Ketorolac may cause kidney failure. Tell your doctor if you have kidney or liver disease, if you have had severe vomiting or diarrhea or think you may be dehydrated, and if you are taking angiotensin-converting enzyme (ACE) inhibitors such as benazepril (Lotensin, in Lotrel), captopril, enalapril (Vasotec, in Vaseretic), fosinopril, lisinopril (in Zestoretic), moexipril (Univasc), perindopril (Aceon, in Prestalia), quinapril (Accupril, in Quinaretic), ramipril (Altace), and trandolapril (Mavik, in Tarka); or diuretics ('water pills'). If you experience any of the following symptoms, stop taking ketorolac and call your doctor: swelling of the hands, arms, feet, ankles, or lower legs; unexplained weight gain; confusion; or seizures.

Some people have severe allergic reactions to ketorolac. Tell your doctor if you are allergic to ketorolac, aspirin or other NSAIDs such as ibuprofen (Advil, Motrin) or naproxen (Aleve, Naprosyn), or any other medications. Also tell your doctor if you have or have ever had asthma, especially if you also have frequent stuffed or runny nose or nasal polyps (swelling of the lining of the nose). If you experience any of the following symptoms, stop taking ketorolac and call your doctor right away: rash; hives; itching; swelling of the eyes, face, throat, tongue, arms, hands, ankles, or lower legs; difficulty breathing or swallowing; or hoarseness.

Do not breastfeed while you are taking ketorolac.

Keep all appointments with your doctor and the laboratory. Your doctor will monitor your symptoms carefully and will probably order certain tests to check your body's response to ketorolac. Be sure to tell your doctor how you are feeling so that your doctor can prescribe the right amount of medication to treat your condition with the lowest risk of serious side effects.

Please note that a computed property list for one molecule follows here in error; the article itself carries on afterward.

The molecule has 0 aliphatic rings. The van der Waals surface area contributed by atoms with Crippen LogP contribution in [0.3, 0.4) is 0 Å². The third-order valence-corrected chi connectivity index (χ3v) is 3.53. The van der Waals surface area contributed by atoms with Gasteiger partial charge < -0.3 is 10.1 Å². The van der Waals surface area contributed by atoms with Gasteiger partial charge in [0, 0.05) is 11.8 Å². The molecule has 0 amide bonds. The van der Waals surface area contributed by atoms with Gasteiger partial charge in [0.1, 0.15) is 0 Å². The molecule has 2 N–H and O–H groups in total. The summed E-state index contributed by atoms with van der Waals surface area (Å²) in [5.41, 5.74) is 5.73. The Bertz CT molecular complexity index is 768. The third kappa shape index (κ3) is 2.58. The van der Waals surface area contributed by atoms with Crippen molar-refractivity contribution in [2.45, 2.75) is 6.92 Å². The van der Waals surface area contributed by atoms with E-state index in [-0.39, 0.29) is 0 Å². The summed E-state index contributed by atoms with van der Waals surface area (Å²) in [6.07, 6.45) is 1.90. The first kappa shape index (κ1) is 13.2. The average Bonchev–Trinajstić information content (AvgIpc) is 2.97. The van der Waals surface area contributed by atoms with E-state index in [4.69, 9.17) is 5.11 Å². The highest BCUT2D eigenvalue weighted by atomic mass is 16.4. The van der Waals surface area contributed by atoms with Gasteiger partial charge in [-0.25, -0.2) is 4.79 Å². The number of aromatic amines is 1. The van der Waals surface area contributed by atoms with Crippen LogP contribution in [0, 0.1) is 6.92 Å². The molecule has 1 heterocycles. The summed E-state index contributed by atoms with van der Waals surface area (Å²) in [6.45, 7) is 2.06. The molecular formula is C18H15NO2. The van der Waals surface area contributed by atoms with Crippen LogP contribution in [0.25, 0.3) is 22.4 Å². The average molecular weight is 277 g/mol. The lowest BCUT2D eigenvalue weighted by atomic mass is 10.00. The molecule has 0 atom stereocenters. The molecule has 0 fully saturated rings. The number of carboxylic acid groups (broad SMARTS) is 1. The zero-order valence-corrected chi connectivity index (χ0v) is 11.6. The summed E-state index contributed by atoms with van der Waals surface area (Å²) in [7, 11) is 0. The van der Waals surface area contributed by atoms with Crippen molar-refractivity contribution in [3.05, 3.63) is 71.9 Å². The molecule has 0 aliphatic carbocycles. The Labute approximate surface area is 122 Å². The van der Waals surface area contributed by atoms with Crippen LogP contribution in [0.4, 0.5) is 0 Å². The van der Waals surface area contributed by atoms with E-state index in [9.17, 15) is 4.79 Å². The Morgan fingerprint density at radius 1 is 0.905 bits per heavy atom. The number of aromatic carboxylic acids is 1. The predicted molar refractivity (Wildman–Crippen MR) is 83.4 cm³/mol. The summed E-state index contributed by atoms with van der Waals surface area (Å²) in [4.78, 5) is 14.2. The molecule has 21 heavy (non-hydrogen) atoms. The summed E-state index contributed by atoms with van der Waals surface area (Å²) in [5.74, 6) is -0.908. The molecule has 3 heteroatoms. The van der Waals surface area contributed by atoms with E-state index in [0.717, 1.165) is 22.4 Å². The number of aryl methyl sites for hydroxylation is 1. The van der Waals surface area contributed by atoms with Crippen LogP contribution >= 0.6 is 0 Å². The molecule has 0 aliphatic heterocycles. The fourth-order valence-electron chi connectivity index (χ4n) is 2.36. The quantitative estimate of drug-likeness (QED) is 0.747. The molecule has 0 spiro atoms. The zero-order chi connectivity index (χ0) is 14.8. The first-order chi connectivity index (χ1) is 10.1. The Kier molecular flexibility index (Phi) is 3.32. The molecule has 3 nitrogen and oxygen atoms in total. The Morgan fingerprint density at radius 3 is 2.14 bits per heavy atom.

Your doctor or pharmacist will give you the manufacturer's patient information sheet (Medication Guide) when you begin treatment with ketorolac and each time you refill your prescription. Read the information carefully and ask your doctor or pharmacist if you have any questions. You can also visit the Food and Drug Administration (FDA) website (http://www.fda.gov/Drugs/DrugSafety/ucm085729.htm) to obtain the Medication Guide.

Why is this medication prescribed?

Ketorolac is used to relieve moderately severe pain, usually after surgery. Ketorolac is in a class of medications called NSAIDs. It works by stopping the body's production of a substance that causes pain, fever, and inflammation.

How should this medicine be used?

Ketorolac comes as a tablet to take by mouth. It is usually taken every 4 to 6 hours on a schedule or as needed for pain. If you are taking ketorolac on a schedule, take it at around the same times every day. Follow the directions on your prescription label carefully, and ask your doctor or pharmacist to explain any part you do not understand.

Other uses for this medicine

This medication is sometimes prescribed for other uses; ask your doctor or pharmacist for more information.

What special precautions should I follow?

Before taking ketorolac,

  • tell your doctor if you are taking pentoxifylline (Pentoxil) or probenecid (Probalan, in Col-Probenecid). Your doctor will probably tell you not to take ketorolac if you are taking one or more of these medications.